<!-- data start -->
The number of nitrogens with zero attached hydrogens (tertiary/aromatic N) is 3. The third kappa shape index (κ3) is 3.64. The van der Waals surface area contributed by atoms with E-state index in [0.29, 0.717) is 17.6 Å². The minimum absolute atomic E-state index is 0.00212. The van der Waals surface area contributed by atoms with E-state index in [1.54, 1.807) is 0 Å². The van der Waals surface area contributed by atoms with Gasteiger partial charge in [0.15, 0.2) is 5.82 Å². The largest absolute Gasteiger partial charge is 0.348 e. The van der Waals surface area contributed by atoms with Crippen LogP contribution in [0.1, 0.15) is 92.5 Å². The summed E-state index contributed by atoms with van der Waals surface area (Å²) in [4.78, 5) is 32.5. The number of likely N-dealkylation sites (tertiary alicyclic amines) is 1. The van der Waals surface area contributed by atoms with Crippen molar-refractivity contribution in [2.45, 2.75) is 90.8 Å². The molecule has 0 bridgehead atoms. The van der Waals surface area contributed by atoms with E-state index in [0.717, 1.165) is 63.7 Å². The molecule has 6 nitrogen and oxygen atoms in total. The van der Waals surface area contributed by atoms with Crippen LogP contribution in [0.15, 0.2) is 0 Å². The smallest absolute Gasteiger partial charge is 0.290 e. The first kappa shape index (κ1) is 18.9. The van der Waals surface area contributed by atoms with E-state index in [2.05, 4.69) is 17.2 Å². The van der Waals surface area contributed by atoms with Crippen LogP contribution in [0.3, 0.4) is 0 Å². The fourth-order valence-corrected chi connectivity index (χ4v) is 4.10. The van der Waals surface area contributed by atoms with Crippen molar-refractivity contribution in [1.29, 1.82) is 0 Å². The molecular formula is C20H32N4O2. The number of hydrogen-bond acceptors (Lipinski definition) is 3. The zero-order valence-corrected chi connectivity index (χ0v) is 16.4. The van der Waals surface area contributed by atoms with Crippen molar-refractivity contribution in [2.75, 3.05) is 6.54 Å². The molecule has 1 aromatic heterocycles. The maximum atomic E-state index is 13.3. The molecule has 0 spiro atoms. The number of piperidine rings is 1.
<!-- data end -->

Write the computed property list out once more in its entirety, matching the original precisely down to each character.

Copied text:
The number of nitrogens with zero attached hydrogens (tertiary/aromatic N) is 3. The third kappa shape index (κ3) is 3.64. The van der Waals surface area contributed by atoms with E-state index in [0.29, 0.717) is 17.6 Å². The minimum absolute atomic E-state index is 0.00212. The van der Waals surface area contributed by atoms with E-state index in [1.54, 1.807) is 0 Å². The van der Waals surface area contributed by atoms with Gasteiger partial charge in [0.15, 0.2) is 5.82 Å². The largest absolute Gasteiger partial charge is 0.348 e. The van der Waals surface area contributed by atoms with Crippen LogP contribution in [0.1, 0.15) is 92.5 Å². The summed E-state index contributed by atoms with van der Waals surface area (Å²) in [4.78, 5) is 32.5. The number of likely N-dealkylation sites (tertiary alicyclic amines) is 1. The van der Waals surface area contributed by atoms with Crippen molar-refractivity contribution in [2.45, 2.75) is 90.8 Å². The molecule has 0 bridgehead atoms. The van der Waals surface area contributed by atoms with E-state index in [0.717, 1.165) is 63.7 Å². The molecule has 6 nitrogen and oxygen atoms in total. The van der Waals surface area contributed by atoms with Crippen LogP contribution in [0.15, 0.2) is 0 Å². The smallest absolute Gasteiger partial charge is 0.290 e. The first kappa shape index (κ1) is 18.9. The van der Waals surface area contributed by atoms with E-state index in [2.05, 4.69) is 17.2 Å². The van der Waals surface area contributed by atoms with Crippen LogP contribution in [0.3, 0.4) is 0 Å². The fourth-order valence-corrected chi connectivity index (χ4v) is 4.10. The van der Waals surface area contributed by atoms with Crippen molar-refractivity contribution in [1.29, 1.82) is 0 Å². The molecular formula is C20H32N4O2. The number of hydrogen-bond acceptors (Lipinski definition) is 3. The zero-order valence-corrected chi connectivity index (χ0v) is 16.4. The van der Waals surface area contributed by atoms with Crippen molar-refractivity contribution in [2.75, 3.05) is 6.54 Å². The molecule has 1 aromatic heterocycles. The maximum atomic E-state index is 13.3. The molecule has 0 spiro atoms. The number of piperidine rings is 1.